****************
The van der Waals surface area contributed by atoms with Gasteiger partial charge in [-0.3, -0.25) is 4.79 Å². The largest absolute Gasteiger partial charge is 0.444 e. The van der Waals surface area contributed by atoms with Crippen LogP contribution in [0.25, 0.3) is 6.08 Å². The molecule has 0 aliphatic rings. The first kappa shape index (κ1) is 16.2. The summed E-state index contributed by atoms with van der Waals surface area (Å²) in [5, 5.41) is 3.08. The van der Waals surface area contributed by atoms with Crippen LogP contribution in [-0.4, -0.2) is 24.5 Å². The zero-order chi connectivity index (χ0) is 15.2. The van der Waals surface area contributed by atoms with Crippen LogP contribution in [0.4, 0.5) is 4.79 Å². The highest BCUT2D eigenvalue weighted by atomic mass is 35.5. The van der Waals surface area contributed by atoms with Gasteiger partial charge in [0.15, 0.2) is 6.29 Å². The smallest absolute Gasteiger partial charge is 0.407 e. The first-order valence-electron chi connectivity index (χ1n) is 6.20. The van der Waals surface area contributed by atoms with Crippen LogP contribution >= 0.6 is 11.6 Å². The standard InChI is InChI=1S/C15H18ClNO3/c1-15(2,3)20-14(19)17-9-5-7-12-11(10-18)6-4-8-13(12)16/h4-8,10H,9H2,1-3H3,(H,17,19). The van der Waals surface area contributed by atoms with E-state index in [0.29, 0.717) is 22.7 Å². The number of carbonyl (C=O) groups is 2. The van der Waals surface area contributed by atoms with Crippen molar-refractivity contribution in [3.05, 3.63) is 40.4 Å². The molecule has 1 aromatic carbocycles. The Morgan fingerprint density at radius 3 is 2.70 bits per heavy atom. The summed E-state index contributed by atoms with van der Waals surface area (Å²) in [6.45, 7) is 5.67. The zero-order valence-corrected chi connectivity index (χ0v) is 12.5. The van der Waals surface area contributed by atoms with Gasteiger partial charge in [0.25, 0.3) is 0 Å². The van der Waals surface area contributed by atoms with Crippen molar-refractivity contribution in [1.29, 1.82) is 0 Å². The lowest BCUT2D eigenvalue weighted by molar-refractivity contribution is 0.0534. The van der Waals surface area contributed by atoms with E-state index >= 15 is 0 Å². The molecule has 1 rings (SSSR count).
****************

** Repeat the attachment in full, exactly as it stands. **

The van der Waals surface area contributed by atoms with Gasteiger partial charge in [-0.3, -0.25) is 4.79 Å². The largest absolute Gasteiger partial charge is 0.444 e. The van der Waals surface area contributed by atoms with Crippen LogP contribution in [0.25, 0.3) is 6.08 Å². The molecule has 0 aliphatic rings. The first kappa shape index (κ1) is 16.2. The summed E-state index contributed by atoms with van der Waals surface area (Å²) in [5, 5.41) is 3.08. The van der Waals surface area contributed by atoms with Crippen LogP contribution in [-0.4, -0.2) is 24.5 Å². The zero-order chi connectivity index (χ0) is 15.2. The van der Waals surface area contributed by atoms with Crippen LogP contribution in [0.4, 0.5) is 4.79 Å². The highest BCUT2D eigenvalue weighted by atomic mass is 35.5. The van der Waals surface area contributed by atoms with Gasteiger partial charge in [0.15, 0.2) is 6.29 Å². The smallest absolute Gasteiger partial charge is 0.407 e. The first-order valence-electron chi connectivity index (χ1n) is 6.20. The van der Waals surface area contributed by atoms with Crippen LogP contribution >= 0.6 is 11.6 Å². The standard InChI is InChI=1S/C15H18ClNO3/c1-15(2,3)20-14(19)17-9-5-7-12-11(10-18)6-4-8-13(12)16/h4-8,10H,9H2,1-3H3,(H,17,19). The van der Waals surface area contributed by atoms with E-state index in [0.29, 0.717) is 22.7 Å². The number of carbonyl (C=O) groups is 2. The van der Waals surface area contributed by atoms with Crippen molar-refractivity contribution in [3.05, 3.63) is 40.4 Å². The molecule has 1 aromatic carbocycles. The Morgan fingerprint density at radius 3 is 2.70 bits per heavy atom. The summed E-state index contributed by atoms with van der Waals surface area (Å²) in [6.45, 7) is 5.67. The zero-order valence-corrected chi connectivity index (χ0v) is 12.5. The van der Waals surface area contributed by atoms with Gasteiger partial charge in [0.25, 0.3) is 0 Å². The van der Waals surface area contributed by atoms with Crippen molar-refractivity contribution in [1.29, 1.82) is 0 Å². The lowest BCUT2D eigenvalue weighted by molar-refractivity contribution is 0.0534. The van der Waals surface area contributed by atoms with E-state index >= 15 is 0 Å². The molecule has 1 rings (SSSR count).